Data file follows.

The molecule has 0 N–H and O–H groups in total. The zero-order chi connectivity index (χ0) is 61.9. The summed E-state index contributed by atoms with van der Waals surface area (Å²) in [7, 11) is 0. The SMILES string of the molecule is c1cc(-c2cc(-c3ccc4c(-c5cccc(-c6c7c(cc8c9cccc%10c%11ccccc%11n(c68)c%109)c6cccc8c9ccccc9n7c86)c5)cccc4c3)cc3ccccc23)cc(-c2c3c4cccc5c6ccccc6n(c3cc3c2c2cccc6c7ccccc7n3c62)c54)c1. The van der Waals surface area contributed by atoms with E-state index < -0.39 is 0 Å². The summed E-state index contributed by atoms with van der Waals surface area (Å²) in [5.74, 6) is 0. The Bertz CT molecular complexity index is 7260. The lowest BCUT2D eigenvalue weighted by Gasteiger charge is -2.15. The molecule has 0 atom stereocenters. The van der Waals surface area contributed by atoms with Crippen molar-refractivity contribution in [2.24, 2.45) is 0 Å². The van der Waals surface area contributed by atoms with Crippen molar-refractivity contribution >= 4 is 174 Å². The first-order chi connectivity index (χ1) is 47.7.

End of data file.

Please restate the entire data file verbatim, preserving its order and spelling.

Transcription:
The molecule has 0 N–H and O–H groups in total. The zero-order chi connectivity index (χ0) is 61.9. The summed E-state index contributed by atoms with van der Waals surface area (Å²) in [7, 11) is 0. The SMILES string of the molecule is c1cc(-c2cc(-c3ccc4c(-c5cccc(-c6c7c(cc8c9cccc%10c%11ccccc%11n(c68)c%109)c6cccc8c9ccccc9n7c86)c5)cccc4c3)cc3ccccc23)cc(-c2c3c4cccc5c6ccccc6n(c3cc3c2c2cccc6c7ccccc7n3c62)c54)c1. The van der Waals surface area contributed by atoms with E-state index < -0.39 is 0 Å². The summed E-state index contributed by atoms with van der Waals surface area (Å²) in [5.74, 6) is 0. The Bertz CT molecular complexity index is 7260. The lowest BCUT2D eigenvalue weighted by Gasteiger charge is -2.15. The molecule has 0 atom stereocenters. The van der Waals surface area contributed by atoms with Crippen molar-refractivity contribution in [2.24, 2.45) is 0 Å². The van der Waals surface area contributed by atoms with Crippen molar-refractivity contribution >= 4 is 174 Å². The first-order chi connectivity index (χ1) is 47.7.